by: Alby Oxenreiter, Channel 11 Sports Director Updated:
PITTSBURGH - Sidney Crosby is known for scoring important goals at critical times, and in bunches.
He’s regarded as the best player in the world, with a reputation for performing at the highest level when the stakes are the highest.
Like all great players, Crosby has a flare for the dramatic. That makes his playoff scoring drought all the more baffling.
Crosby has now gone 13 postseason games without a goal.
Everyone agrees it’s just a matter of time, but waiting for Sid to score a goal, and for this long of a stretch, is unprecedented.
For his part, Crosby has been very patient with the questions, especially those that are veiled with speculation about his health.
He has said repeatedly that he’s not hurt, but many people continue to wonder, and some reporters continue to ask if he’s hiding an injury.
After all, that could be the only explanation, right?
Clearly, Crosby is frustrated, if for no other reason, because he can’t seem to avoid the subject.
Scoring a goal, or two, would go a long way to quieting the critics.
Meanwhile, Crosby was sensational in Game 2 of the Eastern Conference Semi-final series against the Rangers.
He was Pittsburgh’s best player, finishing with six shots in 20 minutes and 44 seconds of ice time, and while he has failed to score a single goal this postseason, he does so many other things well, including his play away from the puck.
The attention Crosby demands from the opposition opens up scoring chances for his teammates, and he continues to play stellar defense.
Some have suggested on Twitter that Crosby has turned into a playoff bust, and incredibly, comparisons have even been made to the playoff failures of Barry Bonds.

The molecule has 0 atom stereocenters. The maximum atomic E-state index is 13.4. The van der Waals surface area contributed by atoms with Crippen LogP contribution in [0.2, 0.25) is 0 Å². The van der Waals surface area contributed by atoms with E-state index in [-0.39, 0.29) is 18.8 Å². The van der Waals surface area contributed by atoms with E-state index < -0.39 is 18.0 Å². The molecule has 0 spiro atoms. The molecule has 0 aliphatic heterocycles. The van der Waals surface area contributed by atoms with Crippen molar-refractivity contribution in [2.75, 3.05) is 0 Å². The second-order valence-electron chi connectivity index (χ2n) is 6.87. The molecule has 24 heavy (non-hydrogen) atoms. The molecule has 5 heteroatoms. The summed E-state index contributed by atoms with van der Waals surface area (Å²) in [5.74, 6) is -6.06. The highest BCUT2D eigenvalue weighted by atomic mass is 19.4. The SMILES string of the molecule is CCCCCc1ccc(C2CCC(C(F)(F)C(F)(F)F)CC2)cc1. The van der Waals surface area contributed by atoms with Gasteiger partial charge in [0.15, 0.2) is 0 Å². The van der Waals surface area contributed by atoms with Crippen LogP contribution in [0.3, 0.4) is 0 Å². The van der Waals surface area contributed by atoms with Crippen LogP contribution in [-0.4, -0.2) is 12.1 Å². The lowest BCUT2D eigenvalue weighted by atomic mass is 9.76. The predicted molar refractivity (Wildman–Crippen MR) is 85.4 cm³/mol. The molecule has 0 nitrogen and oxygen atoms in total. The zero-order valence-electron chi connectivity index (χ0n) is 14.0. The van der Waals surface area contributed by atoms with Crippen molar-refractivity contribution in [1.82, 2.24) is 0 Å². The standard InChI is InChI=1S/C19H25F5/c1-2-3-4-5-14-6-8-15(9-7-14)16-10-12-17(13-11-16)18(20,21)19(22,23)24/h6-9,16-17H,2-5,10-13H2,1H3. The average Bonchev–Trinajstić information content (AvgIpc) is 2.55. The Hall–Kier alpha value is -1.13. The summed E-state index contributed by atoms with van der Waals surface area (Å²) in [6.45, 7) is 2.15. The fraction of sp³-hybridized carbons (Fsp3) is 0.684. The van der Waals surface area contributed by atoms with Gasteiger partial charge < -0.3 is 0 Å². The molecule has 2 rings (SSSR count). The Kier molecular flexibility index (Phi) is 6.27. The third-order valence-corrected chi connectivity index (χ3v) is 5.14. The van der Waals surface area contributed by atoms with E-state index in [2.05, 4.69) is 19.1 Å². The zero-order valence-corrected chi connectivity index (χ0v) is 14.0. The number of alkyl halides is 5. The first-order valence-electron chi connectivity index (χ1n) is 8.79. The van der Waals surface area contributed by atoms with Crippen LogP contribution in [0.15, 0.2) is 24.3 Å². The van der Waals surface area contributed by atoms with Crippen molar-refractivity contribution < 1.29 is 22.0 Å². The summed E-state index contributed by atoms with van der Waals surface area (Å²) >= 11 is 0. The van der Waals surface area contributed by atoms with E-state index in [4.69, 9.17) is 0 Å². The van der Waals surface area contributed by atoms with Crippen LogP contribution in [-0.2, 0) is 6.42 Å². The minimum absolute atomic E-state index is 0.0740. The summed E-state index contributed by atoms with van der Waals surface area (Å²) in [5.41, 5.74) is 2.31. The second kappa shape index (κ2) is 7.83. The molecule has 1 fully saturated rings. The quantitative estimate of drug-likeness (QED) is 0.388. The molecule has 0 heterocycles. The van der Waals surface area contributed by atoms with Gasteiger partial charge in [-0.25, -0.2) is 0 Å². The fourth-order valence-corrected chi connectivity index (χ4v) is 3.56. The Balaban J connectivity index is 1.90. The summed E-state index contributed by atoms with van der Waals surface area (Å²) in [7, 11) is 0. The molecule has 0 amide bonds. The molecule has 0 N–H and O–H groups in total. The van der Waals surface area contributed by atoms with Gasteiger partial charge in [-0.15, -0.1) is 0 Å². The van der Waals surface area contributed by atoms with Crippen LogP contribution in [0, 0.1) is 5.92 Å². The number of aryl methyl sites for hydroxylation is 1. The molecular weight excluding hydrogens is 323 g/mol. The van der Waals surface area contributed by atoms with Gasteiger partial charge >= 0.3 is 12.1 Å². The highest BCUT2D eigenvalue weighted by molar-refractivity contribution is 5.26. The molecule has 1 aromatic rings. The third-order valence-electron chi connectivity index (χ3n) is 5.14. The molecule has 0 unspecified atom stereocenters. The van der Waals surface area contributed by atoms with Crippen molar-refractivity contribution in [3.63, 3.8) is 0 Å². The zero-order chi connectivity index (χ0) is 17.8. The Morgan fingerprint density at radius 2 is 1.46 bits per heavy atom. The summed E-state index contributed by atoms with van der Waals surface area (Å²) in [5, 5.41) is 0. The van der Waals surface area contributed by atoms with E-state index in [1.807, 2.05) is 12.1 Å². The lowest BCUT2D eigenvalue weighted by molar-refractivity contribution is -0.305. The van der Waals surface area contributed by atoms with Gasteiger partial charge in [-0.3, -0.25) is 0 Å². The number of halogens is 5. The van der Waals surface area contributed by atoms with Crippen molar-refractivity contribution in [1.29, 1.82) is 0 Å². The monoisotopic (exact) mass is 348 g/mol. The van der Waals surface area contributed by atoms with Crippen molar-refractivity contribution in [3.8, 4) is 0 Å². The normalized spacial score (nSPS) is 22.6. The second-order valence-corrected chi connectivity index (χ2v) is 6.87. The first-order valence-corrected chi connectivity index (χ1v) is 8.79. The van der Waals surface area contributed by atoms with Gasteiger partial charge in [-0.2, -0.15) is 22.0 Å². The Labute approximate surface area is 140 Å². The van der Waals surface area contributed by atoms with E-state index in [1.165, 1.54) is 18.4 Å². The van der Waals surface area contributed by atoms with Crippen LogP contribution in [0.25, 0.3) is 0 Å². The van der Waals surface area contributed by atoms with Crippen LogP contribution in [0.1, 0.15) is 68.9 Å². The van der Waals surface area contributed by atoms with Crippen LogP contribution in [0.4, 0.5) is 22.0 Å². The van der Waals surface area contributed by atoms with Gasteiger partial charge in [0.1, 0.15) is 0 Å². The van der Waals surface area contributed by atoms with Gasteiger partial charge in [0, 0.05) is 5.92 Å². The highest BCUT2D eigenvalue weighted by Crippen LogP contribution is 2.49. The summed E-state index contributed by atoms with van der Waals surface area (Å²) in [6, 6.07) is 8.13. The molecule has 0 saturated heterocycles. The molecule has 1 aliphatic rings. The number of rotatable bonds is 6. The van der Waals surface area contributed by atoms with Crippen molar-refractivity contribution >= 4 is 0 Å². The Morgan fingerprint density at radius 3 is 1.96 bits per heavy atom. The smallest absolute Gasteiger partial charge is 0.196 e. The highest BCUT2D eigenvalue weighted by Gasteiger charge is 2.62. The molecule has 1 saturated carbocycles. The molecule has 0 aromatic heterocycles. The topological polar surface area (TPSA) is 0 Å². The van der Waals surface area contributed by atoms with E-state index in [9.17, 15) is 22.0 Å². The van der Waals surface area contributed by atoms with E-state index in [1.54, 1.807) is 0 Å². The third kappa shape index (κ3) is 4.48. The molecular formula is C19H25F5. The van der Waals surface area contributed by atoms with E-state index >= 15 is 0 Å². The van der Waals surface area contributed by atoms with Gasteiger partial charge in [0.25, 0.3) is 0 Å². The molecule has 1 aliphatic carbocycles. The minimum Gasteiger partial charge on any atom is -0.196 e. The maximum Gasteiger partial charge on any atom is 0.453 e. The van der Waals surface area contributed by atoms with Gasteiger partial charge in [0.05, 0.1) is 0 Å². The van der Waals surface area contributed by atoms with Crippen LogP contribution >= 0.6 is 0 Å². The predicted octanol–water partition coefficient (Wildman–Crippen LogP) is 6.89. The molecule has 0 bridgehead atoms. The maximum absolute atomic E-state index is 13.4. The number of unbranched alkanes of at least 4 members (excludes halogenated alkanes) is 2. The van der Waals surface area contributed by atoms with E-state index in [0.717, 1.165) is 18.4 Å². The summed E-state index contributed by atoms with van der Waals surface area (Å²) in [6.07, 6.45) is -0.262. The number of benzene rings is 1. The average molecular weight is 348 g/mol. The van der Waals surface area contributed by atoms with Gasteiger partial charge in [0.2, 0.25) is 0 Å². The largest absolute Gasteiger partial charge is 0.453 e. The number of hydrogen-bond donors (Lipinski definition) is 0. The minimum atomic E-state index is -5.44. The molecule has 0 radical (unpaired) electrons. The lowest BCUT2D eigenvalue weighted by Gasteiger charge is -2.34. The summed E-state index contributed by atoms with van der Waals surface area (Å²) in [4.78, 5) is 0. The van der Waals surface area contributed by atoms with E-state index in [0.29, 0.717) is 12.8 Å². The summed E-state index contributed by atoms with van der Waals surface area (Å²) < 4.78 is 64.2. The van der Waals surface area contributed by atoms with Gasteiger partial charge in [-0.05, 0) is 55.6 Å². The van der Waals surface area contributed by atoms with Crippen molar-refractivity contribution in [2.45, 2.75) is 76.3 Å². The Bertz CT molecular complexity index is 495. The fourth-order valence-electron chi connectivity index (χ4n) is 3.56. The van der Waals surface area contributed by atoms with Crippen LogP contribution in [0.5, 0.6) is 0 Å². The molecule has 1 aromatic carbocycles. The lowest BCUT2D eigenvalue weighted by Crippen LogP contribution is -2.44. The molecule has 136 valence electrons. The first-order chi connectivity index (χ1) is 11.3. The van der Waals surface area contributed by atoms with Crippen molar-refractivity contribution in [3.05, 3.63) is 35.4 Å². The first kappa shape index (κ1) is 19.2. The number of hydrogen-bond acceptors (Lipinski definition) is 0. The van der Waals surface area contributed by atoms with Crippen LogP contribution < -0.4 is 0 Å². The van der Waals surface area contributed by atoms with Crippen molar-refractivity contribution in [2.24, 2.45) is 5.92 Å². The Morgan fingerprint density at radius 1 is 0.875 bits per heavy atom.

The suggestion that Crosby doesn’t perform in the playoffs is absurd.
In the 2009 Stanley Cup run, Crosby had 15 goals and 16 assists for a plus-9. He also became the youngest captain on a Stanley Cup-winning team.
In last year's playoff series against Ottawa, Crosby earned his second career playoff hat trick.
Then there’s this; before this year, Crosby played in a total of 82 playoff games, the exact number of games in an NHL regular season.
In those games, Sid scored 40 goals and 65 assists. That's a 105-point season, and amounts to one more point than he had this past regular season, a performance that should be rewarded with Crosby’s second Hart Trophy as NHL's Most Valuable Player.
13 playoff games without a goal is proof that a goal-scoring drought can happen even to the best.
When a prolific scorer goes cold in basketball, the best remedy is to keep shooting. Hockey is no different, so expect Sid to do what he’s always done.
It's a good bet that Crosby will get that goal very soon, and when he gets one, it's an even better bet that many more will follow.